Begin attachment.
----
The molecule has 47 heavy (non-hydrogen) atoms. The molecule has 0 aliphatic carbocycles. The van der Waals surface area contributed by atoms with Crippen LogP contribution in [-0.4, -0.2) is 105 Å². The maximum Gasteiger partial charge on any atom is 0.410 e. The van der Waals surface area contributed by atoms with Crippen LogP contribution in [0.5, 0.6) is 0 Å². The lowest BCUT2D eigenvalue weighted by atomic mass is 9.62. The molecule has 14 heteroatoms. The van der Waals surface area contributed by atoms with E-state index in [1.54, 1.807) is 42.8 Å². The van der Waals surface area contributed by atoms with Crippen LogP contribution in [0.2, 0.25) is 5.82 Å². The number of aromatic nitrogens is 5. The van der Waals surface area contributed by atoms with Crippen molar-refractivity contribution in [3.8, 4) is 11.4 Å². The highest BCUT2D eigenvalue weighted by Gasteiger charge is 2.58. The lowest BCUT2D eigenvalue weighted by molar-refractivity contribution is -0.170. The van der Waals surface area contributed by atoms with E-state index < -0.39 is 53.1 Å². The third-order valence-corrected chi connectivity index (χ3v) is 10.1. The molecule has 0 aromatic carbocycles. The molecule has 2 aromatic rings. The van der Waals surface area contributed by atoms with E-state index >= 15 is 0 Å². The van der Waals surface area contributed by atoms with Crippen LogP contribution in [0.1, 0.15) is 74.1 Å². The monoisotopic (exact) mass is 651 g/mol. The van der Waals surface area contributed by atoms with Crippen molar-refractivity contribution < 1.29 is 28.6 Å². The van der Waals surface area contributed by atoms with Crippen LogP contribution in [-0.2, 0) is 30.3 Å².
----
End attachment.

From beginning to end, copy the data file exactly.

The molecule has 47 heavy (non-hydrogen) atoms. The molecule has 0 aliphatic carbocycles. The van der Waals surface area contributed by atoms with Crippen LogP contribution in [-0.4, -0.2) is 105 Å². The maximum Gasteiger partial charge on any atom is 0.410 e. The van der Waals surface area contributed by atoms with Crippen LogP contribution in [0.5, 0.6) is 0 Å². The lowest BCUT2D eigenvalue weighted by atomic mass is 9.62. The molecule has 14 heteroatoms. The van der Waals surface area contributed by atoms with E-state index in [1.54, 1.807) is 42.8 Å². The van der Waals surface area contributed by atoms with Crippen LogP contribution in [0.2, 0.25) is 5.82 Å². The number of aromatic nitrogens is 5. The van der Waals surface area contributed by atoms with Crippen molar-refractivity contribution in [3.8, 4) is 11.4 Å². The highest BCUT2D eigenvalue weighted by Gasteiger charge is 2.58. The lowest BCUT2D eigenvalue weighted by molar-refractivity contribution is -0.170. The van der Waals surface area contributed by atoms with E-state index < -0.39 is 53.1 Å². The third-order valence-corrected chi connectivity index (χ3v) is 10.1. The molecule has 0 aromatic carbocycles. The molecule has 2 aromatic rings. The van der Waals surface area contributed by atoms with E-state index >= 15 is 0 Å². The van der Waals surface area contributed by atoms with Crippen LogP contribution in [0.1, 0.15) is 74.1 Å². The monoisotopic (exact) mass is 651 g/mol. The van der Waals surface area contributed by atoms with Crippen molar-refractivity contribution < 1.29 is 28.6 Å². The van der Waals surface area contributed by atoms with Crippen LogP contribution in [-0.2, 0) is 30.3 Å².